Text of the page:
BEST POETRY COLLECTION

The Jane and Bertha in Me by Rita Maria Martinez

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Martinez’s poems are full of vivid imagery (“The Bertha in me sleeps until three in the afternoon and sits on the back porch with a cup of Earl Grey that quells the desire to chop up her crotchety landlord,” from “The Jane and Bertha in Me”), sensual (“Charlotte’s manuscript sepulchered like an incorruptible saint, splayed on its back like a woman whose architecture I want to touch,” from “At the British Library”), insightful (“Pain caused by first love never truly subsides,” from “Jane’s Denial”), and even humorous (“She’ll be sorry for canoodling with the missionary, thinks Rochester, who’s exceeded his cursing quota and looks like Wolverine,” from “Jane Eyre: Classic Cover Girl”). Martinez even writes about Brontë herself, from her different personas to the migraines she suffered through in order to create her “pristine prose” (from “The Literature of Prescription”).

BEST SHORT STORY/COLLECTION

“Tea Time” by Tiffani Burnett-Velez

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I finished reading “Tea Time” in less than half an hour, and I was satisfied with the abrupt ending even though I wasn’t ready for the story to be over. The final few lines pack a punch and made it a story I won’t soon forget. I can’t wait to read more from Burnett-Velez.

FAVORITE COVER

Undercover by Cat Gardiner

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Gardiner is a fantastic storyteller who had me hooked from the very first page. The use of slang from the era, her vivid descriptions, the steamy scenes, and the murder mystery are handled so perfectly that I could picture the entire book in my head, as though I were actually watching a black-and-white hard-boiled crime drama on the screen. She moved Austen’s characters into 1952 New York City in a way that felt true to them. I loved that she gave Darcy a painful back story and that Elizabeth and Jane weren’t the best of friends. Gardiner’s portrayal of Georgiana as a modern and independent though innocent and sheltered young woman is handled beautifully, as is Lydia’s downfall at the hands of Slick Wick.

****

HONORABLE MENTIONS

Some of the more memorable 5-star books from 2016 (click the covers to read my reviews)

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What were your favorite books of 2016? I’d love to know!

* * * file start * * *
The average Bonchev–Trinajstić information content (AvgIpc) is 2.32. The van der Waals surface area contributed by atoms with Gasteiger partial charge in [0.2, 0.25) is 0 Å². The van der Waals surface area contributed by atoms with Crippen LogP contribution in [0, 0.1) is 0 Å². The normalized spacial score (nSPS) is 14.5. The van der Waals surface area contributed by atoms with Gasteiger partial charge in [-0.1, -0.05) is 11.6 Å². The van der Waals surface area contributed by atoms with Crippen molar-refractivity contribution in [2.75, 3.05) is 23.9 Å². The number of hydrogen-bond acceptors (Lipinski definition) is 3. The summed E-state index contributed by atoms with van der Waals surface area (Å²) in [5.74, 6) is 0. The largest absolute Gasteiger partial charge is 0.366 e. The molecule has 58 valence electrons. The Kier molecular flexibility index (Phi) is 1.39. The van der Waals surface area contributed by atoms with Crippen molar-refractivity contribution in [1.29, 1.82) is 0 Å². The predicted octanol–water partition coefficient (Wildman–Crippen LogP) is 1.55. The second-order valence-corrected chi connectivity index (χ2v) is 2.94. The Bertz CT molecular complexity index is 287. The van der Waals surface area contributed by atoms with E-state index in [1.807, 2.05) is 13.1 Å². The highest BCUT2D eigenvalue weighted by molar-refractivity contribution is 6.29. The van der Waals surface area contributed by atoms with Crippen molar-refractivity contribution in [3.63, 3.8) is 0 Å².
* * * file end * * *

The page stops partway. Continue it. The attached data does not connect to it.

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Source: Review copy from Meryton Press
Rating: ★★★★★

She must turn back into the woman she was before she had met Georgiana Darcy.

The letter was folded and put away, like the Darcys had done with Elizabeth’s heart.

(from Letter From Ramsgate)

Suzan Lauder’s latest novel, Letter From Ramsgate, is a variation of Jane Austen’s Pride and Prejudice that imagines what might have happened had Elizabeth Bennet been the one to interfere with Mr. Wickham’s attempt to elope with Georgiana Darcy to gain access to her fortune. Elizabeth and her aunt spend the summer in Ramsgate with her aunt’s childhood friend, Lady Edwina, and in the midst of enjoying the ladies’ tales of their mischievous adventures as girls and taking part in Lady Edwina’s ladies salon, Elizabeth befriends the shy Georgiana, who is on holiday with her companion, Isabel Younge.

Georgiana’s stories of her older brother and guardian, Fitzwilliam, make Elizabeth confident that he is the best of men and should be consulted when Georgiana, in her youthful whirlwind of romantic notions, confides in Elizabeth her plans to go to Scotland with Mr. Wickham. Elizabeth’s decision sets into motion a series of events that both save her dear friend and ruin her own chances at happiness.

I absolutely loved Letter From Ramsgate, from the way it deviates from the original novel to Lauder’s writing style (using only words in use during the Regency period) to her original characters and her expansion on Austen’s secondary characters. Lauder portrays Mrs. Younge in a sympathetic way, allowing readers to understand her motivations for scheming with Wickham, and she writes Georgiana as a girl stronger than she appears at first glance, who is fiercely loyal to the people she loves. Lady Edwina was a breath of fresh air, giving Elizabeth a connection to the highest circles (though through her aunt in trade), encouraging intelligent discussion, and providing a shoulder for Elizabeth to cry on. I truly enjoyed Lady Edwina’s backstory, how she understood Elizabeth and her pain, though I wish the resolution of her story had been shown. She was such a well-developed, interesting character that she could carry a novel on her own.

Lauder does a great job showing the evolution of Elizabeth and Darcy’s relationship, though I had a hard time accepting Darcy’s swift about-face and then ended up being really angry at him for a time. However, Lauder takes care to highlight both Elizabeth’s and Darcy’s flaws and how they both contributed to the misunderstanding that tears them apart.

Letter From Ramsgate is a novel about loyalty, friendship, and the power of the written word. Lauder takes Elizabeth and Darcy on a journey from the sea to a menagerie, with plenty of passion and pain along the way. I had no idea how they would find their way back to each other, and I couldn’t keep the smile off my face while reading the last scene. After loving both Letter From Ramsgate and Lauder’s first novel, Alias Thomas Bennet, I can’t wait to read what she comes up with next!

For more about Letter From Ramsgate and to follow the tour, click the banner below

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Disclosure: I received Letter From Ramsgate from Meryton Press for review.

© 2016 Anna Horner of Diary of an Eccentric. All Rights Reserved. Please do not reproduce or republish content without permission.